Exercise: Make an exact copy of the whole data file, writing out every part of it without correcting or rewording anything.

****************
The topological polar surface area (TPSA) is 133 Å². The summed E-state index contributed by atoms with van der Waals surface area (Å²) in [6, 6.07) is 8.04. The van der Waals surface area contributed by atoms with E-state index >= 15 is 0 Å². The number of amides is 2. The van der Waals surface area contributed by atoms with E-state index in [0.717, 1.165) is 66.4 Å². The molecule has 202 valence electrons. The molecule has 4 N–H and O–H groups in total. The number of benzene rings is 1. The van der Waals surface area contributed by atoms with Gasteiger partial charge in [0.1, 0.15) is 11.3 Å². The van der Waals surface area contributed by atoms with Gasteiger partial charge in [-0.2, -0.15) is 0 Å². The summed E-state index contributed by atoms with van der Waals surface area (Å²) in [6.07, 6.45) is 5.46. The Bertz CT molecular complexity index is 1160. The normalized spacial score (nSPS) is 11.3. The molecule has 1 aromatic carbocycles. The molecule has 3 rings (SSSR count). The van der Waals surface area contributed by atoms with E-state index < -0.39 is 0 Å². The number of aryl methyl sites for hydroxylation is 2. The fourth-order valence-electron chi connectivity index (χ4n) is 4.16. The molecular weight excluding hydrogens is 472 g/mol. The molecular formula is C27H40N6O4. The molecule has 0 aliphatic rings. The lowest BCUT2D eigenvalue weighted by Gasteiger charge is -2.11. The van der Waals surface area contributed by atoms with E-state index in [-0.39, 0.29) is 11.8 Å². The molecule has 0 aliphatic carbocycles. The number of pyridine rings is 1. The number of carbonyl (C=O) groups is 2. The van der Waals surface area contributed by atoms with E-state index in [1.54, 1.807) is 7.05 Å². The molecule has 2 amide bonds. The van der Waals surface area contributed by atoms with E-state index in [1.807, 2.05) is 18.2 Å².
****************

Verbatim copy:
The topological polar surface area (TPSA) is 133 Å². The summed E-state index contributed by atoms with van der Waals surface area (Å²) in [6, 6.07) is 8.04. The van der Waals surface area contributed by atoms with E-state index >= 15 is 0 Å². The number of amides is 2. The van der Waals surface area contributed by atoms with E-state index in [0.717, 1.165) is 66.4 Å². The molecule has 202 valence electrons. The molecule has 4 N–H and O–H groups in total. The number of benzene rings is 1. The van der Waals surface area contributed by atoms with Gasteiger partial charge in [0.1, 0.15) is 11.3 Å². The van der Waals surface area contributed by atoms with Gasteiger partial charge in [-0.2, -0.15) is 0 Å². The summed E-state index contributed by atoms with van der Waals surface area (Å²) in [6.07, 6.45) is 5.46. The Bertz CT molecular complexity index is 1160. The normalized spacial score (nSPS) is 11.3. The molecule has 1 aromatic carbocycles. The molecule has 3 rings (SSSR count). The van der Waals surface area contributed by atoms with E-state index < -0.39 is 0 Å². The number of aryl methyl sites for hydroxylation is 2. The fourth-order valence-electron chi connectivity index (χ4n) is 4.16. The molecular weight excluding hydrogens is 472 g/mol. The molecular formula is C27H40N6O4. The molecule has 0 aliphatic rings. The lowest BCUT2D eigenvalue weighted by Gasteiger charge is -2.11. The van der Waals surface area contributed by atoms with E-state index in [-0.39, 0.29) is 11.8 Å². The molecule has 0 aliphatic carbocycles. The number of pyridine rings is 1. The number of carbonyl (C=O) groups is 2. The van der Waals surface area contributed by atoms with E-state index in [1.54, 1.807) is 7.05 Å². The molecule has 2 amide bonds. The van der Waals surface area contributed by atoms with E-state index in [1.807, 2.05) is 18.2 Å².